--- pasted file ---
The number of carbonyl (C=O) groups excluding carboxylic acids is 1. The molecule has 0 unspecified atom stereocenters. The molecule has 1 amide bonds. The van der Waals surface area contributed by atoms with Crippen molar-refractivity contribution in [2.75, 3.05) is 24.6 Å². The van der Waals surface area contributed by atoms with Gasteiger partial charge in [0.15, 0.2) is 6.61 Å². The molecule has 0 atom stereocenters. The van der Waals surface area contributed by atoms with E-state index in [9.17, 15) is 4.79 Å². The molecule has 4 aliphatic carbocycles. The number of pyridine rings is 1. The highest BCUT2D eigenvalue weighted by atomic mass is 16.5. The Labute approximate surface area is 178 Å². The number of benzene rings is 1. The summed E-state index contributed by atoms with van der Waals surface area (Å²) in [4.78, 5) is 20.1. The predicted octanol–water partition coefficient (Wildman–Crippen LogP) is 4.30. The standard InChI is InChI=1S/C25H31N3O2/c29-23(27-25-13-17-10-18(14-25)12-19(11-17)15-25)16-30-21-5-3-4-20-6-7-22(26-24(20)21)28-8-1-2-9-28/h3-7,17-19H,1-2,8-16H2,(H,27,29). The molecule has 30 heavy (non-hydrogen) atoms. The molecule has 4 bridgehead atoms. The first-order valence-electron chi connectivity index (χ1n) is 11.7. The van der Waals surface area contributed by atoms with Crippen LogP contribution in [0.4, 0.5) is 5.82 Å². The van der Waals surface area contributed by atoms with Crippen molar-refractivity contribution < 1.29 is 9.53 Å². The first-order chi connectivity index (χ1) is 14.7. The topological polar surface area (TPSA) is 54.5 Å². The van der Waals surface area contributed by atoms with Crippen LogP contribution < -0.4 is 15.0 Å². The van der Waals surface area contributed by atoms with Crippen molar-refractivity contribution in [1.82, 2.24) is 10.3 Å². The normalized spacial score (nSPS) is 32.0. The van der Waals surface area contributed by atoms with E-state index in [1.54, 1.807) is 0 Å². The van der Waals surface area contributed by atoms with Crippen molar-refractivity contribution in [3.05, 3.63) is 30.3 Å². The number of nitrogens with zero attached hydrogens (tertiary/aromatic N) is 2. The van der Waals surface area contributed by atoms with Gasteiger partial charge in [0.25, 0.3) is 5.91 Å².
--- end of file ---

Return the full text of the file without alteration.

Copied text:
The number of carbonyl (C=O) groups excluding carboxylic acids is 1. The molecule has 0 unspecified atom stereocenters. The molecule has 1 amide bonds. The van der Waals surface area contributed by atoms with Crippen molar-refractivity contribution in [2.75, 3.05) is 24.6 Å². The van der Waals surface area contributed by atoms with Gasteiger partial charge in [0.15, 0.2) is 6.61 Å². The molecule has 0 atom stereocenters. The van der Waals surface area contributed by atoms with E-state index in [9.17, 15) is 4.79 Å². The molecule has 4 aliphatic carbocycles. The number of pyridine rings is 1. The highest BCUT2D eigenvalue weighted by atomic mass is 16.5. The Labute approximate surface area is 178 Å². The number of benzene rings is 1. The summed E-state index contributed by atoms with van der Waals surface area (Å²) in [4.78, 5) is 20.1. The predicted octanol–water partition coefficient (Wildman–Crippen LogP) is 4.30. The standard InChI is InChI=1S/C25H31N3O2/c29-23(27-25-13-17-10-18(14-25)12-19(11-17)15-25)16-30-21-5-3-4-20-6-7-22(26-24(20)21)28-8-1-2-9-28/h3-7,17-19H,1-2,8-16H2,(H,27,29). The molecule has 30 heavy (non-hydrogen) atoms. The molecule has 4 bridgehead atoms. The first-order valence-electron chi connectivity index (χ1n) is 11.7. The van der Waals surface area contributed by atoms with Crippen LogP contribution in [0.4, 0.5) is 5.82 Å². The van der Waals surface area contributed by atoms with Crippen molar-refractivity contribution < 1.29 is 9.53 Å². The first-order chi connectivity index (χ1) is 14.7. The topological polar surface area (TPSA) is 54.5 Å². The van der Waals surface area contributed by atoms with Crippen LogP contribution < -0.4 is 15.0 Å². The van der Waals surface area contributed by atoms with Crippen molar-refractivity contribution in [1.82, 2.24) is 10.3 Å². The normalized spacial score (nSPS) is 32.0. The van der Waals surface area contributed by atoms with E-state index in [1.54, 1.807) is 0 Å². The van der Waals surface area contributed by atoms with Crippen molar-refractivity contribution in [3.05, 3.63) is 30.3 Å². The number of nitrogens with zero attached hydrogens (tertiary/aromatic N) is 2. The van der Waals surface area contributed by atoms with Gasteiger partial charge in [0.25, 0.3) is 5.91 Å².